My special friend does not like for me to follow him, to stare at him, or to touch him. I will try to follow my school rules. I will look at my Rating Scale, and try to stay at numbers 1 or 2. If I start to act like a number 3, 4, or 5, I will try to remember when I need to do to be friendly and show appropriate behavior at school.
Sensory processing can be affected by medication, lack of sleep, nutrition, holidays, etc. Be aware of what is going on in a child’s life.
Be Proactive Verses Reactive Everyone has a sensory system that is being regulated constantly….we just don’t have to think about it! Children with impaired sensory systems need extra help to achieve “just the right balance”.
Eliminate power struggles by establishing rules for the class and rules for getting along with peers and for understanding how to do things
Give him acceptable things to do in free time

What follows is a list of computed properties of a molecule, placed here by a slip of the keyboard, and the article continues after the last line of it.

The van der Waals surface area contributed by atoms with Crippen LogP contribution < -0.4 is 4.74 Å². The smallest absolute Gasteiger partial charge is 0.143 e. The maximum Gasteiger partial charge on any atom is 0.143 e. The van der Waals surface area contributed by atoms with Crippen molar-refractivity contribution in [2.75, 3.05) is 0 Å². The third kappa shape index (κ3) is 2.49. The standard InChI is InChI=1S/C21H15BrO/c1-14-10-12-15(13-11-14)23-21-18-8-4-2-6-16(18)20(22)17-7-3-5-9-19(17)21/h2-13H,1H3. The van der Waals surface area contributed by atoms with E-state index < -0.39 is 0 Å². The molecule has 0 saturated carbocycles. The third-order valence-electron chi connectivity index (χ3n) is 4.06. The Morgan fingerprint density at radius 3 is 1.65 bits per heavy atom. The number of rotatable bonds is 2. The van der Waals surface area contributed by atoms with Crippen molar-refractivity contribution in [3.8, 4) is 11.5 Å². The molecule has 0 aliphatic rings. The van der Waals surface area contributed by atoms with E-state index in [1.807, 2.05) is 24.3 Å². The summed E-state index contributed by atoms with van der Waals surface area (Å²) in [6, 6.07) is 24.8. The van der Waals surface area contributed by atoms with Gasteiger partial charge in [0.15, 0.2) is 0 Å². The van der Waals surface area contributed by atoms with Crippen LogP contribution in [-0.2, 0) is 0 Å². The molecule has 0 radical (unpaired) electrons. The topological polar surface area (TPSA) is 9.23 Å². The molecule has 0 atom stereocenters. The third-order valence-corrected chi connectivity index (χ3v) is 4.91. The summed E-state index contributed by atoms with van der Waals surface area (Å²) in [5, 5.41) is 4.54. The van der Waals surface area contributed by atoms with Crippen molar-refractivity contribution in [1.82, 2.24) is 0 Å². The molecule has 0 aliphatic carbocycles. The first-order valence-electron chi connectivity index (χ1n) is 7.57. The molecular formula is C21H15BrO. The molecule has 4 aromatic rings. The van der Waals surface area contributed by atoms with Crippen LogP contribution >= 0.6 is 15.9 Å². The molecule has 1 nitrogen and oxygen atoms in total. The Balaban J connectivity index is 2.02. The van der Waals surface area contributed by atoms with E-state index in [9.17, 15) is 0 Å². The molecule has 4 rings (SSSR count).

Examples of Hidden Curriculum Rules
During silent reading, read in your mind, not out loud
Use your own supplies and ask if you want to borrow something
Raise your hand to ask a question
When standing in line make sure there is space between you and your friend
Extra: Extra: Extra: Wednesday Folder Reading Log Spelling Words/Homework Challenge Math Folder Vocab. Words D.O.L. Or English Math Minute Completed and/or Turned In at School Work on at Home Pack Up Check When You’ve Turned In Check Off When Completed Daily Checklist
Mini Schedule for Packing Up ____Get Back Pack ____Check Agenda for Homework ____Get Books for Homework ____Get Homework Folder ____Put in Back Pack and close ____Wait for Teacher to call your group for dismissal